When director Richard Donner (Lethal Weapon, Superman) puts his mind to it he can craft some darn slick action films. In 16 Blocks he offers his typical cross of action, humor and violence. Here he sticks broken down, alcoholic NY cop Jack Mosley (a terribly out of shape but fit for the part Bruce Willis) who’s nearing the end of his rope in a supposedly cake walk situation. Mosley simply needs to transfer petty thief Eddie Bunker (Mos Def) to the city courthouse a mere 16 blocks away.
You know what they say – so near yet so far. With Willis in the pic, it’s hard not to think about his original Die Hard situation where’s he caught in confined area except he’s not trying to get out but instead he’s attempting to get Bunker over, across, through the jam packed Manhattan streets and into the courthouse. Both Willis cop characters would rather be anyplace else but unlike the smart ass, joke cracking John McClane in Die Hard, Mosley hardly cracks a smile. The fact that the ones trying to kill the witness aren’t normal criminals, or hit men but dirty cops. Bunker represents the key witness against these police who bend the rules too much. This added complexity adds more to the good cop bad cop routine.
Donner apparently snatched writer Richard Wenk from another project to pen this piece, which could have been just another cat and mouse action flick. But they keep this taught thriller going with catchy dialogue, smart situations and characters with more depth that your run of the mill police thriller. It doesn’t hurt that Mos Def turns in another sharp performance. At first, his odd persona, not to mention voice (which seems like something from one of the Wayans brothers’ characters in the old “In Living Color” TV show). Most any other actor planning this part might have been laughable but Def makes it believable, and funny in the right spots.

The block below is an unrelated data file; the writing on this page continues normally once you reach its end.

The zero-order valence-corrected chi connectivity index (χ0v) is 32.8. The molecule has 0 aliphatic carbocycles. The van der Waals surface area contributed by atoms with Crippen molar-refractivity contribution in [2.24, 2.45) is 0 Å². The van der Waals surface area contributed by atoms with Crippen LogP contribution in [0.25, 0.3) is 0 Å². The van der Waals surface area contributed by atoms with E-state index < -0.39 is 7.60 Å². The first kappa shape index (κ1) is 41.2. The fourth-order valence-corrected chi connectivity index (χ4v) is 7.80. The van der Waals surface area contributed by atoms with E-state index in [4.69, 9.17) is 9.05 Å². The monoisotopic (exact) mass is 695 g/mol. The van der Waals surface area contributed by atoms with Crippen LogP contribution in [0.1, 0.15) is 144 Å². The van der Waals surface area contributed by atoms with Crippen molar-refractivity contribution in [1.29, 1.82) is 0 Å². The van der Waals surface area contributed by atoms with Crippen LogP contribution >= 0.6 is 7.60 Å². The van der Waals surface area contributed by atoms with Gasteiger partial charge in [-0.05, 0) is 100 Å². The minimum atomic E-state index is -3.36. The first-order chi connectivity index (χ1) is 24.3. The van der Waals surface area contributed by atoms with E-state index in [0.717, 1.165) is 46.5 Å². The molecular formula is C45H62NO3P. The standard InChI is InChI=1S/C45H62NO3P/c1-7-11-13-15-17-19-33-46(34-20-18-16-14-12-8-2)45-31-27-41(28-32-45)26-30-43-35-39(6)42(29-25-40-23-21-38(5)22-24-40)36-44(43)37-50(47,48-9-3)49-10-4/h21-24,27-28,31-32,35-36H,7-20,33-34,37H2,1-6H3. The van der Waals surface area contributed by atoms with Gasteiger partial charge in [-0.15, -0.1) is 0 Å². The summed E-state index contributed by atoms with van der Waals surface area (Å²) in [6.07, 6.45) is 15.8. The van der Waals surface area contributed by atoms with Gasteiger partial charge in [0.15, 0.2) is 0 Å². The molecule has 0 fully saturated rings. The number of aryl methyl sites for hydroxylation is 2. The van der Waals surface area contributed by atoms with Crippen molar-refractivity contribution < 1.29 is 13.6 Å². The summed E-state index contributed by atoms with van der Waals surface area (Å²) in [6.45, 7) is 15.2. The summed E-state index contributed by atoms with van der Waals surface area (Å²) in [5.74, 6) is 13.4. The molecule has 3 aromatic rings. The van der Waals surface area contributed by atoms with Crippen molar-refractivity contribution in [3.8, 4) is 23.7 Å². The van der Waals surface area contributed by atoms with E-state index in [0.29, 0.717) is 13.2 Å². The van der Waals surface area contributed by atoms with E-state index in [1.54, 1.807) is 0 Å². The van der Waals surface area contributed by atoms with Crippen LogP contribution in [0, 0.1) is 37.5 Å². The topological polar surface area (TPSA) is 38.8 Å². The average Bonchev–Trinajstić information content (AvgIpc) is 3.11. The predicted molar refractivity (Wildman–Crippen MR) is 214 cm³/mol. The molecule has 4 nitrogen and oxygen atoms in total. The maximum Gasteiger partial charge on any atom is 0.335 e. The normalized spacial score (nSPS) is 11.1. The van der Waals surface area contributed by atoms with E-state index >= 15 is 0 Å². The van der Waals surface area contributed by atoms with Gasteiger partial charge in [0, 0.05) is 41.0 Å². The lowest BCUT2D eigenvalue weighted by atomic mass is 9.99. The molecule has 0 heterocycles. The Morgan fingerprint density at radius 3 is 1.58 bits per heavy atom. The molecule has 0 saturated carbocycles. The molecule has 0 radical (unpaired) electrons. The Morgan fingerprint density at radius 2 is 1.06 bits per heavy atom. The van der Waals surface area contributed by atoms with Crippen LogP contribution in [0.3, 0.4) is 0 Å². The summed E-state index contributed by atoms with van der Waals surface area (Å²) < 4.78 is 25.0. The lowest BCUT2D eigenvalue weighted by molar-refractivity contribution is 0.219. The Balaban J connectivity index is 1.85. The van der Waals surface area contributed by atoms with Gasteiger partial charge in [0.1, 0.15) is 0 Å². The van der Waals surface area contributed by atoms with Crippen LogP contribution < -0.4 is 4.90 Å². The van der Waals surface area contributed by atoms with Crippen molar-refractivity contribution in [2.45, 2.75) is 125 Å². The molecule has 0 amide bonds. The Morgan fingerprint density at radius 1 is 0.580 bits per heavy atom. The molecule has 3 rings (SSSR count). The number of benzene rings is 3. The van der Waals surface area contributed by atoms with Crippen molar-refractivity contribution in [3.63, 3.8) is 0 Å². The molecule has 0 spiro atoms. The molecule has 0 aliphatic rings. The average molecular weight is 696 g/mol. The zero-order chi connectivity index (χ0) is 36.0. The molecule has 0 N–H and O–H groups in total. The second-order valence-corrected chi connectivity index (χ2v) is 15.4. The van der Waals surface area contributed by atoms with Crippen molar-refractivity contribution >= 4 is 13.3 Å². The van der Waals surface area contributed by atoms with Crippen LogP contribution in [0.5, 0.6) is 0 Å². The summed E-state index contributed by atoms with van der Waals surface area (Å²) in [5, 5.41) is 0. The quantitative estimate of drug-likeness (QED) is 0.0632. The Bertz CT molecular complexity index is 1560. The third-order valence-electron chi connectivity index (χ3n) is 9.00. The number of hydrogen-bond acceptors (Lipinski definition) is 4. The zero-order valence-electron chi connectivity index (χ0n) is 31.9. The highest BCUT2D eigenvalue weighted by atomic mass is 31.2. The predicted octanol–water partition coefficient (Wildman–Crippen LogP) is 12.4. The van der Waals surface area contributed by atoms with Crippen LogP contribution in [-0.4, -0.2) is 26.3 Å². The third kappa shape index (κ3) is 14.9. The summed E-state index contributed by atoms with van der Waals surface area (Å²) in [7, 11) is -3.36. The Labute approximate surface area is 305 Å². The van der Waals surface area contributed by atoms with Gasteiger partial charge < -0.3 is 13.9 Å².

The film stays smart most of the way (the cops even shoot the tires to stop a moving vehicle) with only a few hiccups. It manages to neatly space the running theme of change and redemption. It’s not until the last 15 minutes or so when these themes bubble up too fast and with too much gusto. With the film packed with ideas of recovery and the ability to transform, 16 Blocks has, for now, redeemed at least some faith that smart, Hollywood action pix aren’t dead.